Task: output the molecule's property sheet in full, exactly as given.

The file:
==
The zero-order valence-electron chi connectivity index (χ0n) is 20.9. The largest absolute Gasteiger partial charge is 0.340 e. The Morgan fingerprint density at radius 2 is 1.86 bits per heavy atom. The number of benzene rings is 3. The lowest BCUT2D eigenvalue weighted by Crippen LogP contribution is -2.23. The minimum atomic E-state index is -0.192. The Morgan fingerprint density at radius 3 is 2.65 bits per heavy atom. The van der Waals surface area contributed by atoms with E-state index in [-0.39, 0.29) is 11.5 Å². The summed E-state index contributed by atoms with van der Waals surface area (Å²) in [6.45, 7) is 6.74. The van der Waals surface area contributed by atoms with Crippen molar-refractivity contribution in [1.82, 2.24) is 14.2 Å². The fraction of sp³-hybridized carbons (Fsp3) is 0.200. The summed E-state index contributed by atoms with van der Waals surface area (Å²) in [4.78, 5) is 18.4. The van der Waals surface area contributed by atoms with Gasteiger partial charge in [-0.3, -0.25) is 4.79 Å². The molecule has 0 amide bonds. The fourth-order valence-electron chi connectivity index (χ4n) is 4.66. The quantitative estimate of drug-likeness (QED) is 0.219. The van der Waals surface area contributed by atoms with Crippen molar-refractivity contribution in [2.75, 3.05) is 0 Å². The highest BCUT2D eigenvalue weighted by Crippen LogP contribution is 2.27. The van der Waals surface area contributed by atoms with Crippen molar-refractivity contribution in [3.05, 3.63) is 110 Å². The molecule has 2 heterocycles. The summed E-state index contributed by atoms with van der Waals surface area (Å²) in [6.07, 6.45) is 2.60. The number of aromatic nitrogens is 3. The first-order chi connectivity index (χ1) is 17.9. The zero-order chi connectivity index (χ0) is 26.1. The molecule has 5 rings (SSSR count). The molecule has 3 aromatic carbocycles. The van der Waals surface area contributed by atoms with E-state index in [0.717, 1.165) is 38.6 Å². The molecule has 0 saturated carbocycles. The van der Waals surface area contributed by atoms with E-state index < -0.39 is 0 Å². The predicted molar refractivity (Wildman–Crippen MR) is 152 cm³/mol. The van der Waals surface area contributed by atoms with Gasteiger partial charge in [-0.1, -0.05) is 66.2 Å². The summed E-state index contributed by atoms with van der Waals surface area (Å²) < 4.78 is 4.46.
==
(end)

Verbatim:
The zero-order valence-electron chi connectivity index (χ0n) is 20.9. The largest absolute Gasteiger partial charge is 0.340 e. The Morgan fingerprint density at radius 2 is 1.86 bits per heavy atom. The number of benzene rings is 3. The lowest BCUT2D eigenvalue weighted by Crippen LogP contribution is -2.23. The minimum atomic E-state index is -0.192. The Morgan fingerprint density at radius 3 is 2.65 bits per heavy atom. The van der Waals surface area contributed by atoms with E-state index in [-0.39, 0.29) is 11.5 Å². The summed E-state index contributed by atoms with van der Waals surface area (Å²) in [6.45, 7) is 6.74. The van der Waals surface area contributed by atoms with Crippen molar-refractivity contribution in [1.82, 2.24) is 14.2 Å². The fraction of sp³-hybridized carbons (Fsp3) is 0.200. The summed E-state index contributed by atoms with van der Waals surface area (Å²) in [4.78, 5) is 18.4. The van der Waals surface area contributed by atoms with Gasteiger partial charge in [-0.3, -0.25) is 4.79 Å². The molecule has 0 amide bonds. The fourth-order valence-electron chi connectivity index (χ4n) is 4.66. The quantitative estimate of drug-likeness (QED) is 0.219. The van der Waals surface area contributed by atoms with Crippen molar-refractivity contribution in [2.75, 3.05) is 0 Å². The highest BCUT2D eigenvalue weighted by Crippen LogP contribution is 2.27. The van der Waals surface area contributed by atoms with Crippen molar-refractivity contribution in [3.05, 3.63) is 110 Å². The molecule has 2 heterocycles. The summed E-state index contributed by atoms with van der Waals surface area (Å²) in [6.07, 6.45) is 2.60. The number of aromatic nitrogens is 3. The first-order chi connectivity index (χ1) is 17.9. The zero-order chi connectivity index (χ0) is 26.1. The molecule has 5 rings (SSSR count). The molecule has 3 aromatic carbocycles. The van der Waals surface area contributed by atoms with E-state index in [0.717, 1.165) is 38.6 Å². The molecule has 0 saturated carbocycles. The van der Waals surface area contributed by atoms with E-state index < -0.39 is 0 Å². The predicted molar refractivity (Wildman–Crippen MR) is 152 cm³/mol. The van der Waals surface area contributed by atoms with Gasteiger partial charge in [-0.1, -0.05) is 66.2 Å². The summed E-state index contributed by atoms with van der Waals surface area (Å²) < 4.78 is 4.46.